Saturday Science Links: October 18, 2014
Collection of the best articles of the past several weeks on science (and faith) from around the web.
Theology needs science, but science needs theology; there can be no two-state solution.
In this video originally featured in March of 2012, Dr. David Finch, a biologist at New York University, discusses his thoughts on both Creationism and the effects of "new atheists" like Richard Dawkins.
Here are some of the best responses from around the web to David's Barash's controversial editorial about God and Evolution in the New York Times.
“The lack of a nuanced and public dialogue about how science can inform and deepen faith…is problematic for those who, like me, hold to the conviction that science and religion are not just compatible — they’re soul mates,” says outgoing BioLogos Web Editor Emily Ruppel.
Read about the death of Wolfhart Pannenberg, still debating creation and evolution, and a really big dinosaur discovery.
So what is BioLogos? Well it all began with a scientist and a book.
This week's news features volcanoes, skeletons, and stars, as well as a thought-provoking new book from InterVarsity press.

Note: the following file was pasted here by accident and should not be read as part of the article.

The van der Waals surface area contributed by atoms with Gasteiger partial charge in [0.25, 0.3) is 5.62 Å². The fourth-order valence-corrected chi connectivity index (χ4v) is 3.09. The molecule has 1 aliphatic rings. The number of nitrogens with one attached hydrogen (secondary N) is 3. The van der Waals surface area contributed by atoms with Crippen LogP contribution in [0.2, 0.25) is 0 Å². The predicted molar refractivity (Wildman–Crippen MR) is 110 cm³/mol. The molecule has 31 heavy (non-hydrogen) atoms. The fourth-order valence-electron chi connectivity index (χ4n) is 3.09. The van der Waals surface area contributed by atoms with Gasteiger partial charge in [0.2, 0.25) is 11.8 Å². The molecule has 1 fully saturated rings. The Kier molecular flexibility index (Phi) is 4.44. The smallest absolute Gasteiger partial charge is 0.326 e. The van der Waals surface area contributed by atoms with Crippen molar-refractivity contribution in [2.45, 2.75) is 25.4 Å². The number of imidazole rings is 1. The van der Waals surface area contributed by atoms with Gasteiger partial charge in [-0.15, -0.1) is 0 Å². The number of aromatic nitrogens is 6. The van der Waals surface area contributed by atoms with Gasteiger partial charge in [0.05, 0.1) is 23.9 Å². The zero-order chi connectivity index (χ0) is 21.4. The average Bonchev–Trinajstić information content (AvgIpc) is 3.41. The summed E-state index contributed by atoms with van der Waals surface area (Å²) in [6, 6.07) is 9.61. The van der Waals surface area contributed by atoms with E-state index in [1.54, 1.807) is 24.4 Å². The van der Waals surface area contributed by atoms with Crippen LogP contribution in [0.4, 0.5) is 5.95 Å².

All of science’s discoveries are undergirded by beliefs about the true, good, and beautiful, which makes it all the more tragic when scientists claim to have risen above the search for these things.
Musician Michael Gungor talks about the recent controversy over the evolution of his views on evolution, science, and biblical authority.
For Augustine, the literal sense of scripture is not a scientific narrative of physical reality, but a liturgical and poetic narrative of God’s awesome power at the dawn of history. This is a vital thread in the story of how to read Genesis.
Everyone is so worried about success and getting this or that honorable diploma—the people here are smart and understand many complex things perfectly—but it’s a long distance from the head to the heart.